On November 30, Oklahoma Lieutenant Governor Matt Pinnell wrote to the tribes stating that the state would be willing to discuss new hunting and fishing agreements, but that the tribes must agree to pay a high price for hunting and fishing licenses. “We strongly believe that all Oklahomans should receive equal treatment under the law and otherwise,” Oklahoma Lieutenant Governor Matt said. Pinnell in a letter to the tribes.

“Under current covenants, members of the Cherokee Nation and the Choctaw Nation of Oklahoma are granted hunting and fishing licenses at greatly reduced rates compared to citizens of Oklahoma who are not members of ‘neither tribe,’ he said. Pinnell is also Secretary of State for Tourism, Wildlife and Heritage. A standard combined hunting and fishing license for state residents costs $42. Deer and turkey tags, which must also be purchased by state residents, cost $20 and $10, respectively. Under the pact, citizens of the Cherokee Nation received one universal deer tag (with or without antlers) and one turkey tag per calendar year.

“Because of your failure to work together for all Oklahomans, I must move forward in a way that exercises and strengthens the sovereignty of the Choctaw Nation and our federally protected rights,” said the Chief of the Choctaw Nation of Oklahoma, Gary Patton, in a letter to the governor in December. 13. “I will begin to exercise our jurisdiction to regulate hunting and fishing within the boundaries of our reserve and beyond.”

More stories like this

Tribal leaders speak out on Catholic Church’s efforts to commit to Indian boarding schools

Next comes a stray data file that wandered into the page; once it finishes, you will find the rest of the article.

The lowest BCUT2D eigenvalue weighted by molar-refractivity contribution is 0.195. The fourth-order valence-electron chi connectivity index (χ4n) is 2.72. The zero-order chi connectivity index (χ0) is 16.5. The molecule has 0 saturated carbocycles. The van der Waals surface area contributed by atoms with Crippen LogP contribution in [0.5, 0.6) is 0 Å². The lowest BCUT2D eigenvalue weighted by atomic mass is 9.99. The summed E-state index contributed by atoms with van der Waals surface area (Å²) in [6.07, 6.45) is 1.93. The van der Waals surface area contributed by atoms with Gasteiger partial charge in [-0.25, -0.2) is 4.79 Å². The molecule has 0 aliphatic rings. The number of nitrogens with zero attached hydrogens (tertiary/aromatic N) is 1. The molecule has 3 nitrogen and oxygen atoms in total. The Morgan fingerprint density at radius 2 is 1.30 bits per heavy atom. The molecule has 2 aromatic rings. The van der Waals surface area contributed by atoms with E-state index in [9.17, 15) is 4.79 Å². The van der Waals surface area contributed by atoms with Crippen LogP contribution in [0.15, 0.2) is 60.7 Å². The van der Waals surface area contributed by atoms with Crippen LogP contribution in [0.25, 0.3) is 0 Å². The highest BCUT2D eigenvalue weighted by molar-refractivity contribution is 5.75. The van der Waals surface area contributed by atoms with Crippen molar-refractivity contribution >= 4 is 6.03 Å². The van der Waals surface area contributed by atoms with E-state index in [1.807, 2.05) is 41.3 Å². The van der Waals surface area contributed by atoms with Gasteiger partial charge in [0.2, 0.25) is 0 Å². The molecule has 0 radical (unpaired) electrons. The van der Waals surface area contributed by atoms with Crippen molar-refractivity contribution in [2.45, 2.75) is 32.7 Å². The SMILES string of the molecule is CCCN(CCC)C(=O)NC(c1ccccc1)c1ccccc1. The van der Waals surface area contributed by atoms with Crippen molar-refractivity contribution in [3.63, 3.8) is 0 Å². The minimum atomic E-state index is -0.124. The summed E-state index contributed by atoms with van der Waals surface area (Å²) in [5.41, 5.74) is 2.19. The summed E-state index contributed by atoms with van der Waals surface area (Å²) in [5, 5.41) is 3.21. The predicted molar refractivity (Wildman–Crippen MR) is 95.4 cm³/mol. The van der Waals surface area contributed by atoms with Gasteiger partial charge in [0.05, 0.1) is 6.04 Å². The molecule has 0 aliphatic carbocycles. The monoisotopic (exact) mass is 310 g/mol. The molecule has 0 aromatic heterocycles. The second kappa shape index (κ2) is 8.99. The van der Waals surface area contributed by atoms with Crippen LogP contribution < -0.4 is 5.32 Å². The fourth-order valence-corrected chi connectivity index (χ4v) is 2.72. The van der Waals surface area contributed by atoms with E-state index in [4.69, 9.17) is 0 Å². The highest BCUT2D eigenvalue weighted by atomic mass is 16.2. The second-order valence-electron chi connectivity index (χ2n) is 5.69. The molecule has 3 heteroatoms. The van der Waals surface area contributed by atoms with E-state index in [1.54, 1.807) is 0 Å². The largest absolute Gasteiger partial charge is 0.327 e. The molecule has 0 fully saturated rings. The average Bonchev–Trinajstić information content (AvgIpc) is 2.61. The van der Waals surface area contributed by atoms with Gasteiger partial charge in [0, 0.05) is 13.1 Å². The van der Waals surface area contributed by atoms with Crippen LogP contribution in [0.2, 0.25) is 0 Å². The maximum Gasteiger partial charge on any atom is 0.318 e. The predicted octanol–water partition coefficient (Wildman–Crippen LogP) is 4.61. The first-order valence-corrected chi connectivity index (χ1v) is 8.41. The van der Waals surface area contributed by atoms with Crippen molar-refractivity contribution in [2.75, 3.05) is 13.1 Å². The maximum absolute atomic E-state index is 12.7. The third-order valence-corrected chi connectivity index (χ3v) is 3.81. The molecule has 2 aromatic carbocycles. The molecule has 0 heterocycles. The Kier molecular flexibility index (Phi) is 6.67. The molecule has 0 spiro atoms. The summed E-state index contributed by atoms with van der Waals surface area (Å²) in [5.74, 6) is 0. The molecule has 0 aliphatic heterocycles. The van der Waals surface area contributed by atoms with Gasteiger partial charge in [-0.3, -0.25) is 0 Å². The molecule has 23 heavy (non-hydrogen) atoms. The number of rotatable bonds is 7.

Supreme Court reviews state’s McGirt argument
U.S. Supreme Court Denies Union Springs Petition, Reaffirming Cayuga Nation’s Right to Operate an Electronic Bingo Hall
Court rules mineral rights remain with federal government on Oklahoma tribal lands
ANCSA only made Natives born before December 1971 corporate shareholders. Those born after want to change.

The Truth About Indian Residential Schools

This month, we’re asking our readers to help us raise $10,000 to fund our year-long journalism initiative, “The Indian Boarding School Project: A Dark Chapter in History.” Our mission is to shed light on the dark era of forced assimilation of Native American children by the US government and churches. You’ll be able to read stories each week and join us for live events to understand what the residential school era meant to Native Americans – and what it still means today.

This news will be provided free to everyone, but its production is not free. That’s why we’re asking you to donate this month to support our efforts. Any contribution, no matter how big or small, gives us a better and stronger future and allows us to remain a force for change. Donate to Native News Online today and support independent Indigenous journalism. Thank you.

About the Author

Author: Darren ThompsonE-mail: This email address is protected from spam. You need JavaScript enabled to view it.

Darren Thompson (Lac du Flambeau Ojibwe) is a freelance journalist based in the Twin Cities of Minnesota, where he also contributes to Unicorn Riot, an alternative media publication. Thompson has reported on political unrest, tribal sovereignty and Indigenous issues for the Indigenous Peoples Television Network, Indian Country Today, Native News Online, Powwows.com and Unicorn Riot. He has contributed to The New York Times, The Washington Post, and Voice of America on various Indigenous issues in the international conversation. He holds a bachelor’s degree in criminology and legal studies from Marquette University in Milwaukee, Wisconsin.


Comments are closed.